It is important to be able to detect whether a numerical matrix is symmetric. Some operations in linear algebra require symmetric matrices. Sometimes, you can use special algorithms to factor a symmetric matrix. In both cases, you need to test a matrix for symmetry.

A symmetric matrix must be square. Mathematically, we say that an n x n matrix, A, is symmetric if A = AT. In terms of the elements of A, the matrix is symmetric if A[i,j] = A[j,i] for all 1 < i < j ≤ n.

### How to test a numerical matrix for symmetry

In numerical linear algebra, you should usually avoid testing floating-point numbers for equality. Instead, ask whether the difference | A[i,j] - A[j,i] | is smaller than some value, δ. But what small value should you choose for δ? Although a value such as δ = 1E-14 is suitable for many matrices, symmetry should not depend on the scaling of the matrix. In other words, the test for the matrices A and k*A should give the same results for any nonzero scalar, k.

One way to ensure that the scale of the matrix does not affect the result is to operate on a standardized matrix. You can use the elements of A to determine the scale factor. Let c = max(|A[i,j]|) for 1 ≤ i, j ≤ n. Define δ = c*sqrt(ε), where ε is machine precision. In SAS, you can use the CONSTANT('MACEPS') and CONSTANT('SQRTMACEPS') function calls to obtain the value of ε and sqrt(ε), respectively. SAS uses 2.22E-16 for machine precision, so sqrt(ε) ≈ 1.5e-8.

In summary, a good test for symmetry is to test whether all pairwise differences satisfy the equation | A[i,j] - A[j,i] | < c*sqrt(ε), where c = max(|A[i,j]|). This is equivalent to scaling A so that the largest element has unit magnitude and comparing the scaled differences with sqrt(ε).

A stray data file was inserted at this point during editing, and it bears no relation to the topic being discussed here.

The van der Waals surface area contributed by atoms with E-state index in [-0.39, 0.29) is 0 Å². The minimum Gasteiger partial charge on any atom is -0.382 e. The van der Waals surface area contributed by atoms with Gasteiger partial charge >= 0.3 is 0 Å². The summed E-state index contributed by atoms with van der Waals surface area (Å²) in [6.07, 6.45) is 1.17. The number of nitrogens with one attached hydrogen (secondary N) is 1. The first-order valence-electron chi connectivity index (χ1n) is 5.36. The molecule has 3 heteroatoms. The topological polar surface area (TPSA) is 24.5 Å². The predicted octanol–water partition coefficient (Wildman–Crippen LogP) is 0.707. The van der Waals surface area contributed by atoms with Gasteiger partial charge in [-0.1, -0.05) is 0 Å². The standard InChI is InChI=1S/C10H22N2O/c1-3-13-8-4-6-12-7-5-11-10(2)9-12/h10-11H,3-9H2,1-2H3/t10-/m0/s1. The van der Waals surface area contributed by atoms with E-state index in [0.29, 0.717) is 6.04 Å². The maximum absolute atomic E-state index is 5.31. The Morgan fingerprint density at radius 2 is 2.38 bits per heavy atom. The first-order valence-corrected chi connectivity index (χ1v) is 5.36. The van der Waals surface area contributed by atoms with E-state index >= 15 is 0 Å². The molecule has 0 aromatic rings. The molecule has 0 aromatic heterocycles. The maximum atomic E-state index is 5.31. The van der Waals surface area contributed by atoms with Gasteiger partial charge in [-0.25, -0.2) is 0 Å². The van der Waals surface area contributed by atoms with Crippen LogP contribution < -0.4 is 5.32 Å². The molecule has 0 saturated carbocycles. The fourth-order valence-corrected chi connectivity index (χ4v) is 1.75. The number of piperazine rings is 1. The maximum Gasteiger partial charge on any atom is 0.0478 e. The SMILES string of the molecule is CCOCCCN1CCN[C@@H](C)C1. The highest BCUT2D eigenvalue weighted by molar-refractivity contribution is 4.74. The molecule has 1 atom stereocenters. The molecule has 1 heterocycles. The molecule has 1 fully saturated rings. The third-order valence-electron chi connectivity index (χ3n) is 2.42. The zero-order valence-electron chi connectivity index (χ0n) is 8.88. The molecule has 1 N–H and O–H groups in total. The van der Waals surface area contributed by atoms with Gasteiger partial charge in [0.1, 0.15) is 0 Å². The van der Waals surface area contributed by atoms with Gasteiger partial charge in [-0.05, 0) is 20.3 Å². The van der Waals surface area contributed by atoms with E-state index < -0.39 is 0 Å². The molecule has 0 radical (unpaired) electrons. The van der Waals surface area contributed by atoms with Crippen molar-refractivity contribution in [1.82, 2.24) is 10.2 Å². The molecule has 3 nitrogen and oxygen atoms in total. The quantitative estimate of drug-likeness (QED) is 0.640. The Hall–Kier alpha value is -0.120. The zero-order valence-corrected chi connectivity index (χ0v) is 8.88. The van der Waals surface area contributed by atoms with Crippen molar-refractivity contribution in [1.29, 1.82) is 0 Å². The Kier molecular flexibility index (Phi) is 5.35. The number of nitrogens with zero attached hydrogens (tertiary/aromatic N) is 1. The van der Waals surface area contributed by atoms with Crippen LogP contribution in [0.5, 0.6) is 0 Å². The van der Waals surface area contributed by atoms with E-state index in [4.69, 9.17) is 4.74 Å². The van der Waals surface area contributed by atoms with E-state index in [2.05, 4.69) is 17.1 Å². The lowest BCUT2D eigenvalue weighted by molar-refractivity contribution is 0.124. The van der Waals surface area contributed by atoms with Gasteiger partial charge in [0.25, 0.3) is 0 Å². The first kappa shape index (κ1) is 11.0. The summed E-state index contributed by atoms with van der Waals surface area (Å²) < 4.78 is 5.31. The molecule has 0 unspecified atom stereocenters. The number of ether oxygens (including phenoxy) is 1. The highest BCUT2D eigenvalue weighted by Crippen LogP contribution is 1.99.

In a matrix language such as SAS/IML, you can easily write a function that tests for symmetry, as follows:

```proc iml;   start TestSym(A); if nrow(A) ^= ncol(A) then return(0); /* A is not square */ c = max(abs(A)); sqrteps = constant('SqrtMacEps'); return( all( abs(A-A`) < c*sqrteps ) ); finish;```

### Examples of testing a matric for symmetry

With that definition, let's see whether the function works on a few example matrices. The first example is a symmetric matrix. Let's see whether the test returns 1 (true) for the matrix and for various scalings of the matrix:

```/* A is symmetric. TestSym(A) should return 1 (true). */ A = {1 2 3 -4 5, 2 3 2 3 3, 3 2 5 -1 0, -4 3 -1 4 -2, 5 3 0 -2 1 }; b1 = TestSym(A); b2 = TestSym(1E6 * A); b3 = TestSym(1E-8 * A); print b1 b2 b3;``` Success. The TestSym function correctly detects that the matrix is symmetric. Various scalings of the matrix are also deemed symmetric.

What happens if we break the symmetry by making a tiny change to the (3,5) element?